“Place, home, and ‘roots’ are a fundamental human need and they
shape our cultural identity” (Butler 2001, 366).
Facilitator Jeb Kilbourn met with participants who planned the walking tour of Queer is in the Eye of the Newcomer. Similarly Jane Jacobs, writer and activist, was involved in grassroots organizing against development projects that were our of sync with the needs of neighborhoods. Visiting www.janeswalk.org allows you to lead a walk in your neighborhood. In her book The Death and Life of Great American Cities, Jacobs wrote: “Cities have the capability of providing something for everybody, only because, and only when, they are created by everybody.”
The website reads: “Jacobs believed in walkable neighbourhoods, urban literacy, and cities planned for and by people. That is, for a city to work, the people who live there must be involved in decisions about how the city grows and is run. Staying informed about civic issues, learning the basic concepts of urban planning, and meeting the people who make the decisions are all good ways to do this — and are all things you can do on Jane’s Walks.”
Walk Guide Tips are applicable to the objective of my own manifesto that is centered around gentrification, and changes in the urban landscape of Los Angeles. A tip includes:
Plan a route: Photocopy a map of your proposed neighbourhood using our Create A Walk mapper. Think through the stories, places and people you want to talk about, then plot it out. […] Here are some questions to brainstorm that should help you figure out your route and highlights. What are some important meeting spaces in your neighbourhood? What spaces are you most proud of in your neighbourhood? What are some important green-spaces? What are some interesting short-cuts you take? Are shops and amenities accessible? Is it easy or possible to walk, bike, use transit or drive a car? Do any buildings have unusual marks or features? Are there any old buildings that have been reconfigured into different uses? Where do you feel most comfortable? Are there any important historical spaces in your neighbourhood? Where do you not feel safe? Why? What is a space that you really dislike? Are there any places that mix retail, business and residential? How do the buildings ‘interact’ with pedestrians at the street level? Are there spaces you would like to see change? Is there an important question or issue that people should talk about?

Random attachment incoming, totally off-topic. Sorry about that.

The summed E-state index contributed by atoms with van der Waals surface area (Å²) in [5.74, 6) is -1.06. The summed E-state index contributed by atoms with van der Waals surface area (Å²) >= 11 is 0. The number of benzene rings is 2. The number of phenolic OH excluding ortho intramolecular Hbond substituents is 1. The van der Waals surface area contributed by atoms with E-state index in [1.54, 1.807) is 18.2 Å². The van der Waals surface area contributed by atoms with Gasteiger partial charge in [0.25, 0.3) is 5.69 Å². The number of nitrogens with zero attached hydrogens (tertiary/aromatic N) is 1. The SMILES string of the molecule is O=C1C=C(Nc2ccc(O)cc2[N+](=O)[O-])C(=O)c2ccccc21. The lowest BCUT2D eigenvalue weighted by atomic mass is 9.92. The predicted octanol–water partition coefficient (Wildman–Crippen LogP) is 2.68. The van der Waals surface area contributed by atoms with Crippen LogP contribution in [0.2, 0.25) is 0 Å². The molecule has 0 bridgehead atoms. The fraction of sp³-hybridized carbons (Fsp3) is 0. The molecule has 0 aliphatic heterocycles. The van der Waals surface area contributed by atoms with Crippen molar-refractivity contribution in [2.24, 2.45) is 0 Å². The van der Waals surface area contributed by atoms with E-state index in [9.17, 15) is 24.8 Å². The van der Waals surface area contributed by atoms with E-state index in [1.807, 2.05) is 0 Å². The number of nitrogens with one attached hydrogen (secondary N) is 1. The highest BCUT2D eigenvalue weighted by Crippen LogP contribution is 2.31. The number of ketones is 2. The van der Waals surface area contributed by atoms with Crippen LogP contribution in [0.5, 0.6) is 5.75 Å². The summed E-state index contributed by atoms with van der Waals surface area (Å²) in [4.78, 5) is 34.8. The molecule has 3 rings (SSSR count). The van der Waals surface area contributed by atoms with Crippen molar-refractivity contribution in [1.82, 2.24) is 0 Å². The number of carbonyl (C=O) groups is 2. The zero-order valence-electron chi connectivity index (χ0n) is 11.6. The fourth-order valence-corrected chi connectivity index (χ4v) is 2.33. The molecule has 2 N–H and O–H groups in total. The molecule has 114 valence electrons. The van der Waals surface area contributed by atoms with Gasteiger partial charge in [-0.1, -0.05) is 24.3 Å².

These are among the questions that will help me assess which parts of South Central Los Angeles I am going to plot on my map. Living in this part of LA for a short period of time, I was still privileged to seeing the changes that were taking place, the displacement of individuals and how spaces were changing causing individuals to move in and out of certain areas that were being renovated or changed. Jane’s Walks take place during early May. It will be interesting to check back with the website at that time and see what walks I can take part in.